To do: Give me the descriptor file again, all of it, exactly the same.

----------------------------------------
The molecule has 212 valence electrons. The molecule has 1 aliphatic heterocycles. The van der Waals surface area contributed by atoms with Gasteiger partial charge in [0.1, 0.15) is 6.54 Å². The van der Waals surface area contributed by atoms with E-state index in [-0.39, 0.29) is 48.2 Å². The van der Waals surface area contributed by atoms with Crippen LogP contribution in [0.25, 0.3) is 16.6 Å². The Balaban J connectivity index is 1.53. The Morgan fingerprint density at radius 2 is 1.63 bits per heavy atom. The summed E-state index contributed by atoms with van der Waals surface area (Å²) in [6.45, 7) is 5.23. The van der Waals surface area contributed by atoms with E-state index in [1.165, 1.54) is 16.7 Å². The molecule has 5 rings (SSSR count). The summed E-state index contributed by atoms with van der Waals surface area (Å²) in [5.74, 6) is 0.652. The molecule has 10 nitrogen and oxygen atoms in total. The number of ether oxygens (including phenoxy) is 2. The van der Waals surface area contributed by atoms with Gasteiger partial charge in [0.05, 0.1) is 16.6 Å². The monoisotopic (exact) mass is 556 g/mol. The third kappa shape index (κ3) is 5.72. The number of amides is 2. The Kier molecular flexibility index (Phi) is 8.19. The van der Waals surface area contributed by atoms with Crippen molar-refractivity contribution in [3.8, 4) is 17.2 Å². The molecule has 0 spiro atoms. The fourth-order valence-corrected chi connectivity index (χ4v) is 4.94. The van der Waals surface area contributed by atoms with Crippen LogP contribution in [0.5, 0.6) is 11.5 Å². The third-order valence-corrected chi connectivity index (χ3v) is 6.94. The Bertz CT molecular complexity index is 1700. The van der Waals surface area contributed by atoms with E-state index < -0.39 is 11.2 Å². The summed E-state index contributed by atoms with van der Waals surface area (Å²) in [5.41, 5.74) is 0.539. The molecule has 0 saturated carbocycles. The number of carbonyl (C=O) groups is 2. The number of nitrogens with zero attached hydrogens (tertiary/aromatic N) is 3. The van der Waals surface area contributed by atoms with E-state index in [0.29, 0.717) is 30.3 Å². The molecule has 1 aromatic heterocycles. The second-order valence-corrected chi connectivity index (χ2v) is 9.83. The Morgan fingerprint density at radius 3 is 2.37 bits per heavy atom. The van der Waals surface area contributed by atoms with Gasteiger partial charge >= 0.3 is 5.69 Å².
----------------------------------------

The molecule has 212 valence electrons. The molecule has 1 aliphatic heterocycles. The van der Waals surface area contributed by atoms with Gasteiger partial charge in [0.1, 0.15) is 6.54 Å². The van der Waals surface area contributed by atoms with E-state index in [-0.39, 0.29) is 48.2 Å². The van der Waals surface area contributed by atoms with Crippen LogP contribution in [0.25, 0.3) is 16.6 Å². The Balaban J connectivity index is 1.53. The Morgan fingerprint density at radius 2 is 1.63 bits per heavy atom. The summed E-state index contributed by atoms with van der Waals surface area (Å²) in [6.45, 7) is 5.23. The van der Waals surface area contributed by atoms with E-state index in [1.165, 1.54) is 16.7 Å². The molecule has 5 rings (SSSR count). The summed E-state index contributed by atoms with van der Waals surface area (Å²) in [5.74, 6) is 0.652. The molecule has 10 nitrogen and oxygen atoms in total. The number of ether oxygens (including phenoxy) is 2. The van der Waals surface area contributed by atoms with Gasteiger partial charge in [0.05, 0.1) is 16.6 Å². The monoisotopic (exact) mass is 556 g/mol. The third kappa shape index (κ3) is 5.72. The number of amides is 2. The Kier molecular flexibility index (Phi) is 8.19. The van der Waals surface area contributed by atoms with Crippen molar-refractivity contribution in [3.8, 4) is 17.2 Å². The molecule has 0 spiro atoms. The fourth-order valence-corrected chi connectivity index (χ4v) is 4.94. The van der Waals surface area contributed by atoms with Crippen LogP contribution in [0.5, 0.6) is 11.5 Å². The third-order valence-corrected chi connectivity index (χ3v) is 6.94. The Bertz CT molecular complexity index is 1700. The van der Waals surface area contributed by atoms with E-state index < -0.39 is 11.2 Å². The summed E-state index contributed by atoms with van der Waals surface area (Å²) in [5.41, 5.74) is 0.539. The molecule has 0 saturated carbocycles. The number of carbonyl (C=O) groups is 2. The number of nitrogens with zero attached hydrogens (tertiary/aromatic N) is 3. The van der Waals surface area contributed by atoms with E-state index in [0.29, 0.717) is 30.3 Å². The molecule has 1 aromatic heterocycles. The second-order valence-corrected chi connectivity index (χ2v) is 9.83. The Morgan fingerprint density at radius 3 is 2.37 bits per heavy atom. The van der Waals surface area contributed by atoms with Gasteiger partial charge >= 0.3 is 5.69 Å².